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Elon Will ‘Eat His Hat’ If A Rocket Is Launched By Any Competitor Before 2023

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CEO of SpaceX, Elon Musk, discussed the performance of Falcon Heavy rocket on Monday. Musk was irritated with the comparisons between the Delta IV Heavy rocket which is manufactured by United Alliance. Doug Ellison, a Jet Propulsion Laboratory Visualization producer, shared some calculations on Twitter last week which was showing that in some aspects the Delta IV Heavy Rocket can match the performance of Falcon Heavy for certain missions to the Solar System.

Elon Musk responded to that comparison by saying that the data shared by Ellison’s was flawed. Musk also said that the Falcon Heavy also costs a lot less than the competition. Tory Bruno, the chief executive of United Launch Alliance, also joined in the discussion.

Musk did not believe these numbers and he also did not believe on the higher forecast of the Delta IV Heavy’s cost which is $400 million. While replying to David Legangneux’s tweet he said, “Just under $400M for Delta IV Heavy, not over. The cost of the Parker Solar Probe launch is $389.1M (contract announced in 2015). That was three years ago before ULA canceled all medium versions of Delta IV. Future missions have all Delta fixed costs piled on, so their cost is now $600M+ for missions contracted for launch after 2020. Nutty high.”

When talking about United Launch Alliance’s plan to replace the Delta and Atlas rockets with a new & more powerful booster called the Vulcan rocket. He said, “Maybe that plan works out, but I will seriously eat my hat with a side of mustard if that rocket flies a national security spacecraft before 2023.” Vulcan rocket was planned to be launched in 2019, however, the plan of launch has now slipped into mid-2020. Musk believes that the test flight and Air Force certification process might cause further delay in the launch. Musk said that the Falcon Heavy will help with interplanetary exploration and assist the NASA’s missions.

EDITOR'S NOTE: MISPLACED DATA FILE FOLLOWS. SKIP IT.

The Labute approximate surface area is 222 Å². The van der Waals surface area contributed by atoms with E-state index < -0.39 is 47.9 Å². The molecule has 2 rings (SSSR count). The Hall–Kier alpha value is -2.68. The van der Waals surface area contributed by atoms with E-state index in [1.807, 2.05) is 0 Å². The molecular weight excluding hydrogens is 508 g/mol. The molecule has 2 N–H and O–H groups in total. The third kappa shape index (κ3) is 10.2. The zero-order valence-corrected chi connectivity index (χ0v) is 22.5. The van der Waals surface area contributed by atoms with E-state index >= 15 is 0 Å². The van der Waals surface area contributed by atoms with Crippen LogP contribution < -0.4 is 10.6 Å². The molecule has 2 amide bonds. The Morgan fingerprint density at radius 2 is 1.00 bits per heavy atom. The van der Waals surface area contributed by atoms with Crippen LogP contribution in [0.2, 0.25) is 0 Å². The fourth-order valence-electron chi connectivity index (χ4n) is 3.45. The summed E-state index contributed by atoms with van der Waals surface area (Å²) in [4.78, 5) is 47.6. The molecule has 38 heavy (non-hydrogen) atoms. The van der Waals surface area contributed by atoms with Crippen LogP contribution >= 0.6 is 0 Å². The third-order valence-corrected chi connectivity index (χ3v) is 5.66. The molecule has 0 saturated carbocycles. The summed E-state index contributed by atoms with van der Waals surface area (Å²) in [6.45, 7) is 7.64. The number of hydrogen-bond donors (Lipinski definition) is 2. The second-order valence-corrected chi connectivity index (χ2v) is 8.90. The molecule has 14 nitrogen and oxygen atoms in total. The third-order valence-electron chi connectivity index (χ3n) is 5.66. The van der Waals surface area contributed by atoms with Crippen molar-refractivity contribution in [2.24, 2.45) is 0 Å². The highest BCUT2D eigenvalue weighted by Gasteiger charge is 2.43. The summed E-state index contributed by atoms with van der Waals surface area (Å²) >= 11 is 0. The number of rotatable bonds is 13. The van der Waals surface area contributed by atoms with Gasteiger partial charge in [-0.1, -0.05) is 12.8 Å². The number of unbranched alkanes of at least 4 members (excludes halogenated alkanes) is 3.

The world’s most powerful space rocket in operation will work towards returning to the moon for the first time since 1972. It is designed to eventually land humans on Mars before the middle of the century. The Falcon Heavy’s upper stage contains a $100,000 Tesla Roadster sports car and a dummy sitting in the driver’s seat called Starman. Musk announced the plans for the heavy-lift rocket in 2011. He built the rocket by putting together three boosters from the company’s smaller Falcon 9 rockets.